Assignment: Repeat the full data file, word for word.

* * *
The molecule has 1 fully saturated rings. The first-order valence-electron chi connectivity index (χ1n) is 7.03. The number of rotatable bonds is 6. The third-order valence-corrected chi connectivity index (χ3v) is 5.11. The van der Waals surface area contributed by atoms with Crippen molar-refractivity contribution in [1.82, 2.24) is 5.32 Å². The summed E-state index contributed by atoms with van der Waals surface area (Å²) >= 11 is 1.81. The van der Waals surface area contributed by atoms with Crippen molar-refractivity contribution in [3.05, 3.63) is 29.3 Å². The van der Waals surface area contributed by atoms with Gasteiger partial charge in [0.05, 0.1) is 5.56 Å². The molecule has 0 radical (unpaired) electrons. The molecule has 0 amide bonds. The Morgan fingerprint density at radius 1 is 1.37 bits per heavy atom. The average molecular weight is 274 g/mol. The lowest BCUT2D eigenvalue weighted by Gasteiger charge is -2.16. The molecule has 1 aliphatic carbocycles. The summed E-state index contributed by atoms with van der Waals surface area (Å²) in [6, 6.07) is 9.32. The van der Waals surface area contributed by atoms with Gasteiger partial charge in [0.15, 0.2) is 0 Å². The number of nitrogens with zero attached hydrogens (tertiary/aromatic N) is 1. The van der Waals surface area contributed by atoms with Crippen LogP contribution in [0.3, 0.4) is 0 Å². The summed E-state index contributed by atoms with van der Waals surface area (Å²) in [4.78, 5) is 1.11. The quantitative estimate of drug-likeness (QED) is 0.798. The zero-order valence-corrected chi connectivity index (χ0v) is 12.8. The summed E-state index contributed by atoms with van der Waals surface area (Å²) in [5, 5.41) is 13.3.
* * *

The molecule has 1 fully saturated rings. The first-order valence-electron chi connectivity index (χ1n) is 7.03. The number of rotatable bonds is 6. The third-order valence-corrected chi connectivity index (χ3v) is 5.11. The van der Waals surface area contributed by atoms with Crippen molar-refractivity contribution in [1.82, 2.24) is 5.32 Å². The summed E-state index contributed by atoms with van der Waals surface area (Å²) >= 11 is 1.81. The van der Waals surface area contributed by atoms with Crippen molar-refractivity contribution in [3.05, 3.63) is 29.3 Å². The van der Waals surface area contributed by atoms with Gasteiger partial charge in [0.05, 0.1) is 5.56 Å². The molecule has 0 radical (unpaired) electrons. The molecule has 0 amide bonds. The Morgan fingerprint density at radius 1 is 1.37 bits per heavy atom. The average molecular weight is 274 g/mol. The lowest BCUT2D eigenvalue weighted by Gasteiger charge is -2.16. The molecule has 1 aliphatic carbocycles. The summed E-state index contributed by atoms with van der Waals surface area (Å²) in [6, 6.07) is 9.32. The van der Waals surface area contributed by atoms with Gasteiger partial charge in [0.15, 0.2) is 0 Å². The number of nitrogens with zero attached hydrogens (tertiary/aromatic N) is 1. The van der Waals surface area contributed by atoms with Crippen LogP contribution in [0.3, 0.4) is 0 Å². The summed E-state index contributed by atoms with van der Waals surface area (Å²) in [4.78, 5) is 1.11. The quantitative estimate of drug-likeness (QED) is 0.798. The zero-order valence-corrected chi connectivity index (χ0v) is 12.8. The summed E-state index contributed by atoms with van der Waals surface area (Å²) in [5, 5.41) is 13.3.